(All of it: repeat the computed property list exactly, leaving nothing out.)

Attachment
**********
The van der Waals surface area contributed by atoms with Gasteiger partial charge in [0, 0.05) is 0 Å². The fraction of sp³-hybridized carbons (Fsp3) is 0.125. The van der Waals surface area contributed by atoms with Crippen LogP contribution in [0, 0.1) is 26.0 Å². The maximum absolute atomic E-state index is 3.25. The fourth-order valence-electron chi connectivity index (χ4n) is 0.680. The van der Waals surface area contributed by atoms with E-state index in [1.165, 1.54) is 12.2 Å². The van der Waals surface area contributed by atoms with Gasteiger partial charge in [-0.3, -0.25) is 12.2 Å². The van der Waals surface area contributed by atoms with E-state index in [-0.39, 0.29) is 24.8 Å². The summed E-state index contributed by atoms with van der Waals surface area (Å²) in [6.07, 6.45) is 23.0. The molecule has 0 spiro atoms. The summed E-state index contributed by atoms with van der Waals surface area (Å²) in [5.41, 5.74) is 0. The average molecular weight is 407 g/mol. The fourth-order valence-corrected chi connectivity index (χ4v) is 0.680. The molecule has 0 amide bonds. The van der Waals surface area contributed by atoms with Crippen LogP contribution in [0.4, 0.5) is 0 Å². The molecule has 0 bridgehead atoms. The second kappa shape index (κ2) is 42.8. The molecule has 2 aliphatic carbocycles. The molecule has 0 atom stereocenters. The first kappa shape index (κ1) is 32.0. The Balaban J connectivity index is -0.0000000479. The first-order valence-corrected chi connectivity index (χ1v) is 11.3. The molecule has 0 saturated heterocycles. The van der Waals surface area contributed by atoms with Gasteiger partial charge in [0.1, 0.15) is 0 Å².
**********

The van der Waals surface area contributed by atoms with Gasteiger partial charge in [0, 0.05) is 0 Å². The fraction of sp³-hybridized carbons (Fsp3) is 0.125. The van der Waals surface area contributed by atoms with Crippen LogP contribution in [0, 0.1) is 26.0 Å². The maximum absolute atomic E-state index is 3.25. The fourth-order valence-electron chi connectivity index (χ4n) is 0.680. The van der Waals surface area contributed by atoms with E-state index in [1.165, 1.54) is 12.2 Å². The van der Waals surface area contributed by atoms with Gasteiger partial charge in [-0.3, -0.25) is 12.2 Å². The van der Waals surface area contributed by atoms with E-state index in [-0.39, 0.29) is 24.8 Å². The summed E-state index contributed by atoms with van der Waals surface area (Å²) in [6.07, 6.45) is 23.0. The molecule has 0 spiro atoms. The summed E-state index contributed by atoms with van der Waals surface area (Å²) in [5.41, 5.74) is 0. The average molecular weight is 407 g/mol. The fourth-order valence-corrected chi connectivity index (χ4v) is 0.680. The molecule has 0 amide bonds. The van der Waals surface area contributed by atoms with Crippen LogP contribution in [0.4, 0.5) is 0 Å². The molecule has 0 bridgehead atoms. The second kappa shape index (κ2) is 42.8. The molecule has 2 aliphatic carbocycles. The molecule has 0 atom stereocenters. The first kappa shape index (κ1) is 32.0. The Balaban J connectivity index is -0.0000000479. The first-order valence-corrected chi connectivity index (χ1v) is 11.3. The molecule has 0 saturated heterocycles. The van der Waals surface area contributed by atoms with Gasteiger partial charge in [0.1, 0.15) is 0 Å².